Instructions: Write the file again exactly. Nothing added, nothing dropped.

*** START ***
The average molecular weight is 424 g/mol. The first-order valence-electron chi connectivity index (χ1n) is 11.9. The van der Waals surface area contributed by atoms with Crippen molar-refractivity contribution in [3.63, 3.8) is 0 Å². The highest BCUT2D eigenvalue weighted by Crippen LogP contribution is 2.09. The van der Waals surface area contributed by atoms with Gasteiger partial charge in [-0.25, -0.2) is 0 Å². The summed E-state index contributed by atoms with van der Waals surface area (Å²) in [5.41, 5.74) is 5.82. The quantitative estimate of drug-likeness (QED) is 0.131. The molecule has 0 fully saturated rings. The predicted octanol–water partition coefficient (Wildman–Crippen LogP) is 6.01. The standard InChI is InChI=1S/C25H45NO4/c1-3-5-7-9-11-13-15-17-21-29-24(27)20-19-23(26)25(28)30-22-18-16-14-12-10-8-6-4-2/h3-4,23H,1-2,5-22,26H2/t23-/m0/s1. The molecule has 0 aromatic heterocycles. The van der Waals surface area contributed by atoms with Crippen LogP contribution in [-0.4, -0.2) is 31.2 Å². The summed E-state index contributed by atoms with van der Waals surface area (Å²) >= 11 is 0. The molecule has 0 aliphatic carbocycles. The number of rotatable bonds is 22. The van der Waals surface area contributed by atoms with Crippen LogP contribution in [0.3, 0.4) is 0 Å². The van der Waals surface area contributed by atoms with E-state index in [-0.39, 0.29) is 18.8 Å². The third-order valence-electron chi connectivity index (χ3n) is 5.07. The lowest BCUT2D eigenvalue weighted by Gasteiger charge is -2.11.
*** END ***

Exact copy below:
The average molecular weight is 424 g/mol. The first-order valence-electron chi connectivity index (χ1n) is 11.9. The van der Waals surface area contributed by atoms with Crippen molar-refractivity contribution in [3.63, 3.8) is 0 Å². The highest BCUT2D eigenvalue weighted by Crippen LogP contribution is 2.09. The van der Waals surface area contributed by atoms with Gasteiger partial charge in [-0.25, -0.2) is 0 Å². The summed E-state index contributed by atoms with van der Waals surface area (Å²) in [5.41, 5.74) is 5.82. The quantitative estimate of drug-likeness (QED) is 0.131. The molecule has 0 fully saturated rings. The predicted octanol–water partition coefficient (Wildman–Crippen LogP) is 6.01. The standard InChI is InChI=1S/C25H45NO4/c1-3-5-7-9-11-13-15-17-21-29-24(27)20-19-23(26)25(28)30-22-18-16-14-12-10-8-6-4-2/h3-4,23H,1-2,5-22,26H2/t23-/m0/s1. The molecule has 0 aromatic heterocycles. The van der Waals surface area contributed by atoms with Crippen LogP contribution in [-0.4, -0.2) is 31.2 Å². The summed E-state index contributed by atoms with van der Waals surface area (Å²) >= 11 is 0. The molecule has 0 aliphatic carbocycles. The number of rotatable bonds is 22. The van der Waals surface area contributed by atoms with Crippen LogP contribution in [0.3, 0.4) is 0 Å². The van der Waals surface area contributed by atoms with E-state index in [-0.39, 0.29) is 18.8 Å². The third-order valence-electron chi connectivity index (χ3n) is 5.07. The lowest BCUT2D eigenvalue weighted by Gasteiger charge is -2.11.